For more information about the recent developments in the peace process, there are two articles included below. For previous alerts about Bougainville, and for updates on the current situation, check out the Bougainville index page.
10 December 2000
Government 'a failure' in peace talks shambles
The eleventh round of talks in the Bougainville peace process ended in deadlock and disarray on Saturday.
Bougainville leaders Governor John Momis and President Joseph Kabui described the government's approach to negotiations as a sham.
"These people seem to want endless talks but refuse to make decisions about the key issues on referendum on Independence and autonomy".
Time and time again the Government has promised to talk about referendum on Independence - to find the words to accommodate the joint Bougainville policy for that referendum.
We started over two years ago. They acknowledged the importance of Referendum on Independence at Loloata. They agreed to it in Rabaul. They promised to take the issue to Parliament and now they have done a backflip.
There is no willingness to compromise. It seems that they just don't care about the fact that their failure is pushing Bougainville back to conflict."
“On the Bougainville side we have been prepared to compromise. From a demand for Independence we compromised and agreed to a referendum by Bougainvilleans. Then we fell back to a deferred referendum. Then we agreed that it would be no sooner than ten years. Finally we said we would accept conditions.”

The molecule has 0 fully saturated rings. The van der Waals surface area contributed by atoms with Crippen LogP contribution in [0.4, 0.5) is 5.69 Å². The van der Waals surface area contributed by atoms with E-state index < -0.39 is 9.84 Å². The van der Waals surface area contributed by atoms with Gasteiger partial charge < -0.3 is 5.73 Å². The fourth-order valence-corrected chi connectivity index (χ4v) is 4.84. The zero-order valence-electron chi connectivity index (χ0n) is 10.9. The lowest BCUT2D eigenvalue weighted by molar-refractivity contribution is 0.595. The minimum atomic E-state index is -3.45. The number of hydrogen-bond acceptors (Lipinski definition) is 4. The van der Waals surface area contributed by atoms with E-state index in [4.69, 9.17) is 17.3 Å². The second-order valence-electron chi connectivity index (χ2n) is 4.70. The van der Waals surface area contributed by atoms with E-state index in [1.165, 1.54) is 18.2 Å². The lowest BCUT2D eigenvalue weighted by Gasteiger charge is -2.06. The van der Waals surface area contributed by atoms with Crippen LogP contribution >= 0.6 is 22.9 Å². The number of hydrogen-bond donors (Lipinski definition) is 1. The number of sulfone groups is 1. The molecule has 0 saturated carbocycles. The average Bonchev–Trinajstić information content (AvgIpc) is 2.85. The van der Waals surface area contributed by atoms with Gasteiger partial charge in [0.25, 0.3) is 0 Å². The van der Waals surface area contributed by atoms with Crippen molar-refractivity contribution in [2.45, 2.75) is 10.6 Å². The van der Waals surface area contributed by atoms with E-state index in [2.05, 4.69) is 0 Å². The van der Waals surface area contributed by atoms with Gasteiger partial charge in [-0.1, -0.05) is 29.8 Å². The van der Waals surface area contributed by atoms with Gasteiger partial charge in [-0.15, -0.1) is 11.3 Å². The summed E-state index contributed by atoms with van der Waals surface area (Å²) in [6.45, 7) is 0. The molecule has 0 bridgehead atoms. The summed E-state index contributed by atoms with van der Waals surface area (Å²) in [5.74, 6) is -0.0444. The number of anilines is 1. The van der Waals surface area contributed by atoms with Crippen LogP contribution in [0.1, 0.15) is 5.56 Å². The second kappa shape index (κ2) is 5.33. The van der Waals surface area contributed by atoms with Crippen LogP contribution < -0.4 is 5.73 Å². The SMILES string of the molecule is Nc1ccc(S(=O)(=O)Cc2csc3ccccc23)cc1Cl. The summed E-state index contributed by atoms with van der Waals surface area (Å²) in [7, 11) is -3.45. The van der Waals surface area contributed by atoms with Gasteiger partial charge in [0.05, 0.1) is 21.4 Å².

“We have bent over backwards to make concessions and the Government has failed to meet the challenge.”
"The simple reality is that a deferred referendum on Independence is the key to disarmament. Without that referendum there can be no disposal of arms."
This will mean that a negotiated settlement becomes impossible. The government will fiddle at the edges to impose the existing provincial government reforms on Bougainville.
That is a recipe for renewed conflict. It is the measure of the Morauta government's failure to deal with Bougainville crisis.
It is easy for politicians and public servants to sit in Waigani and to ignore the suffering and pain of war. But the failure of these talks can have an enormous economic cost for the whole of Papua New Guinea."
If the Prime Minister is sincere in his promises to resolve the Bougainville issue then, quite frankly, he should urgently recall Cabinet to find sensible solutions including Referendum on Independence for the sake of Bougainville and Papua New Guinea.
We appeal to Australia and New Zealand to play a much more active role to break the deadlock in these talks as they did when they convinced the Bougainville rebels to leave the jungles and come to the table.
Perhaps only the outside world can convince this government that stubborn intransigence will only lead back to the battlefield and the referendum on Independence opens the door to weapons disposal and lasting peace. It also holds the key to Autonomy.